37. Mary Gauthier- Filth & Fire 2002 Just before the hype exceeded reasonable expectations. I love Gauthier’s sound and voice, and this album was like a private communication with listeners.
38. Bruce Springsteen & The Sessions Band- Live In Dublin 2007 Pure fun.
39. James Reams, Walter Hensley, & The Barons of Bluegrass- Wild Card 2006 Wicked bluegrass sounds; I have been anticipating more music from the combo since this one dropped.
40. Jason Ringenberg- Best Tracks & Side Tracks 2008 A well-tended compilation.
41. Old Reliable- Pulse of Light Dark Landscape 2002 (Albertan/Canadian) I can’t tell you one song on the album without looking at the disc itself. But the sounds are so staggering that- for once- the words and meanings matter little to me. What is of significance is the entire listening experience, the atmosphere that Edmonton’s Little Band that Almost Did captured for several years. In my opinion, it all came to fruition on this album, their third.
42. Cliff Waldron & The New Shades of Grass- A Little Ways Down the Road 2002 Pure and simple bluegrass with a voice that is ageless.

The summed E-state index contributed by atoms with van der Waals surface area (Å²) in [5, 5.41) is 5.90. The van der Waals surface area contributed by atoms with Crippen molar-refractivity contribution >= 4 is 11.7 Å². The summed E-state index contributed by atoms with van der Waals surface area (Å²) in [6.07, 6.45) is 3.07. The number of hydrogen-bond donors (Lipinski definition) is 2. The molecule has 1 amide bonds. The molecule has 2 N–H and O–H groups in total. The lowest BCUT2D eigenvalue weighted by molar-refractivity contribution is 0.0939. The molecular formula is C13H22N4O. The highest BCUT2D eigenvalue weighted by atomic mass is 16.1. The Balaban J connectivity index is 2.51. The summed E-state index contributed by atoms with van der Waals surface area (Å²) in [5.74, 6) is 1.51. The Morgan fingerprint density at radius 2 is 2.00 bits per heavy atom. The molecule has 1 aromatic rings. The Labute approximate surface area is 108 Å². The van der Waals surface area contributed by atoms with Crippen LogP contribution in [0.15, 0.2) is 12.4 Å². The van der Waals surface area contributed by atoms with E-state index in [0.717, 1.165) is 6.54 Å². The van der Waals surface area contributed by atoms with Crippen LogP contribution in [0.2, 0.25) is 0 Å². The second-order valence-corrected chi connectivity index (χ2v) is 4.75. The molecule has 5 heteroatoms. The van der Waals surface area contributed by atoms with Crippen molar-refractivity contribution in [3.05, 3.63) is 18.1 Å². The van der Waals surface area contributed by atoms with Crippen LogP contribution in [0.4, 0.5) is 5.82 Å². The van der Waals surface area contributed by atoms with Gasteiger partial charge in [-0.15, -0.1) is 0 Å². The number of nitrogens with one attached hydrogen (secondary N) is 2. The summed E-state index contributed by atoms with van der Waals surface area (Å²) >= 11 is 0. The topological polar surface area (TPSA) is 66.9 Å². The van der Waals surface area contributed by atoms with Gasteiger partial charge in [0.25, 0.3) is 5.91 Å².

43. Kimberly Rew- Essex Hideaway 2005 Made me a fan all over again.
44. Chris Stuart & Backcountry- Mojave River 2004 A premier songwriter’s material performed by a terrific band.
45. Kieran Kane- Shadows on the Ground 2002 An inspirational and enlightening collection of acoustic music. Several of Kane’s best songs are included, including “Ain’t Holdin’ Back” and “Mountain Song.” My personal fave is “June Carter Sure Can Sing,” nicely complementing a rendition of “Will You Miss Me.” “In a world of country costume jewelry, she’s a diamond ring!” This is how I best enjoy Kane.
46. Doug Cox & Salil Bhatt- Slide to Freedom 2007 Blues and mohan veena, two sounds that work together to create a fresh music.
47. Chris Knight- The Trailer Tapes 2007 I waited for this album since reading about it in a No Depression article that accompanied Knight’s excellent 1998 Decca debut. The anticipation was satisfied.
48. The Crooked Jades- The Unfortunate Rake Vol. 1 2000 My introduction to the San Francisco old-time troupe. Heard them at Wintergrass 2001- a significant weekend that introduced me to lots of new sounds and approaches.
49. The Steeldrivers- The Steeldrivers 2008 Monroe’s bluegrass never sounded like this, but it sure feels like The Steeldrivers. Bluesy and hard, inarguably one of the best bluegrass albums of the decade.
50. John Anderson- Bigger Hands 2009 I didn’t realize this was a 2009 release or it would have certainly made my annual list, previously posted. Whereas it seems like just about every album from Anderson is a comeback, this one just sounds like an Anderson release should. The voice remains intact, but no one seems to be trying too hard, resulting in a listenable album that takes one away for a half hour or so.